But on the other hand

28th October 1994 at 00:00
A light-hearted look through the catalogue of cautions and contradictory advice. Do remember to wish the head "Good morning", it pays to keep friendly.

o Don't greet the head - the staff will only say you're sucking up.

o Don't arrive in school too early - it annoys existing teachers who are perpetual late-comers.

o Don't arrive too late - a bad start with the head.

o Don't grab Monday break duty because you want to look keen - that day is reserved as the prerogative of the experienced. (No one will ever believe that you didn't realise there are fewer Mondays at school than any other day. ) o Do lend your possessions - NQTs are expected to lay down their last piece of chalk for a more experienced teacher.

o Do have an excuse ready for the head (other than the truth - the other staff have borrowed them) as to why you have no stapler, board rubber, chalk or red pen ready for your lessons.

o Don't borrow from other staff - NQTs in previous years have always had equipment in abundance, supplied by Heaven.

o Don't sit down in the staffroom - you'll definitely be on the chair of someone important.

o Don't stand about in the staffroom - you'll just get in everyone's way.

o Don't use the school's tea and coffee supply on your first day. You'll be labelled as stingy, as you won't have had an opportunity to pay your dues.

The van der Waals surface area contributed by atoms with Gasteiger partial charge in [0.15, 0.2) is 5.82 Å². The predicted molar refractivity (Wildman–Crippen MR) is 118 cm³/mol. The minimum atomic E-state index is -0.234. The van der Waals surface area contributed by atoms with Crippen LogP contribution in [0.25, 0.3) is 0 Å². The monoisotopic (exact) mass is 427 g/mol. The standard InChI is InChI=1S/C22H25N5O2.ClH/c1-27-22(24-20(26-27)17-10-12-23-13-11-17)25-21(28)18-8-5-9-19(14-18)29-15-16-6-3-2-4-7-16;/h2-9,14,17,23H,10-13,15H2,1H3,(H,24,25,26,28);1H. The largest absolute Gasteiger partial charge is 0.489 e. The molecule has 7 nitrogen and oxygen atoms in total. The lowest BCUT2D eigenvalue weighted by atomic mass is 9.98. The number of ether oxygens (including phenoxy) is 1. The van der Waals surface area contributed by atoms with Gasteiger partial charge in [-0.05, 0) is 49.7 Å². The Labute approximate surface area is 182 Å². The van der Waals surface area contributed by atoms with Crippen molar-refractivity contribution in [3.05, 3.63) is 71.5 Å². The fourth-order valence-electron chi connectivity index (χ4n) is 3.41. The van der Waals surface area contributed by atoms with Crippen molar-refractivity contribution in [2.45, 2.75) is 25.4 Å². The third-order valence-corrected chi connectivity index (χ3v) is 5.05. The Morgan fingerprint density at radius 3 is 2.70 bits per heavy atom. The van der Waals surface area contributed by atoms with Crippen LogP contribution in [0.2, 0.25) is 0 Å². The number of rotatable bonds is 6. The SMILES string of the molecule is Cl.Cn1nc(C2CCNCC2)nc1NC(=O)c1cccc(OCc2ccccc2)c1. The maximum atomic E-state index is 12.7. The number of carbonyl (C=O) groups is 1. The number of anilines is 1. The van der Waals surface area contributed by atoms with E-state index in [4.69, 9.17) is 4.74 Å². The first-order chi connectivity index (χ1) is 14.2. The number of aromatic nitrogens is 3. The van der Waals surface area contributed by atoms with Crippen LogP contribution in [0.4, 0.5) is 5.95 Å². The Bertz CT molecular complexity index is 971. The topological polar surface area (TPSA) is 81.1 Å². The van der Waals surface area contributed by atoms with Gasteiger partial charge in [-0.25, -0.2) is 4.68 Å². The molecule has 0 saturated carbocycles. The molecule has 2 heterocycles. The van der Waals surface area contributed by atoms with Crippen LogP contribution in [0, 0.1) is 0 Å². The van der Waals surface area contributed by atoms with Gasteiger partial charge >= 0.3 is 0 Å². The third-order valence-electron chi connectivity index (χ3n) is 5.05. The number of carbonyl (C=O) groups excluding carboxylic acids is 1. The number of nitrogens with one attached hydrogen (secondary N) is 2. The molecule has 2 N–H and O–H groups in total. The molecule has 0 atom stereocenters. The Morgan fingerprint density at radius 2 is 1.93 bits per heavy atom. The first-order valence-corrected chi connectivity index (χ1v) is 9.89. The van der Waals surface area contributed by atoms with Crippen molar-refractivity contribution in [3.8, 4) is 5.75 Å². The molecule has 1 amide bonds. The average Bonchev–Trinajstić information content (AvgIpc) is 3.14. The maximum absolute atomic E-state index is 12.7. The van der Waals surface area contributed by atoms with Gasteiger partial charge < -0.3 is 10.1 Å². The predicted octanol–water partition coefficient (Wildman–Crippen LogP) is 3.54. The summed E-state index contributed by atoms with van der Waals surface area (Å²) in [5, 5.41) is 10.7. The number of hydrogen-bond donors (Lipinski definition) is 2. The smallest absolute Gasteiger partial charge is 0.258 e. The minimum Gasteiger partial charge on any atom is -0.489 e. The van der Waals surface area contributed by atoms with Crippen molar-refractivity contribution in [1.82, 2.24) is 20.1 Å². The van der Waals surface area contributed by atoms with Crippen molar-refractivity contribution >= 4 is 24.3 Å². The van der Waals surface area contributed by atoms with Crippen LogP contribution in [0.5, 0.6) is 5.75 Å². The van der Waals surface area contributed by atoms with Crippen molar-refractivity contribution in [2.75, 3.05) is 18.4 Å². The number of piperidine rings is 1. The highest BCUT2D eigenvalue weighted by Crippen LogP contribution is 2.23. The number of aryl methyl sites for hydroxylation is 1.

o Don't bring in you own tea or coffee - this will certainly alienate you from those collecting for the staff beverage fund.

o Do make sure you have a tea or coffee in the staffroom on your first day - otherwise you'll be viewed as antisocial or as a "health freak" who won't participate in the normal drinking habits.

o Do tell teachers how much you need their help and advice - it makes them feel important and less threatened by your brilliance. (Especially concentrate on those whom you realise haven't a clue about teaching.) o Don't ever mention that you need any assistance whatsoever or you'll simply provoke the remark: "Don't they teach you anything at college nowadays?" o Do remember that teachers are very absent-minded in such matters as forgetting to tell you that you could have applied to the head in the first week for an extra allowance for resources - but "Oh dear! All the money has now been allocated - I just can't think how I forgot to mention it!" o Don't forget that the very same teacher will have a phenomenally long memory for any minor mistakes you may happen to make.

ABOVE ALL: o Do remember to say to the class on the first day: "You're the best class I've ever had!" This will, of course, be true since it will be the first class. But most of all this is guaranteed to give the confident impression to the children that your many years of previous experience will more than equip you to cope with anything they can throw at you.

PS: Do be kind to the NQTs next year.

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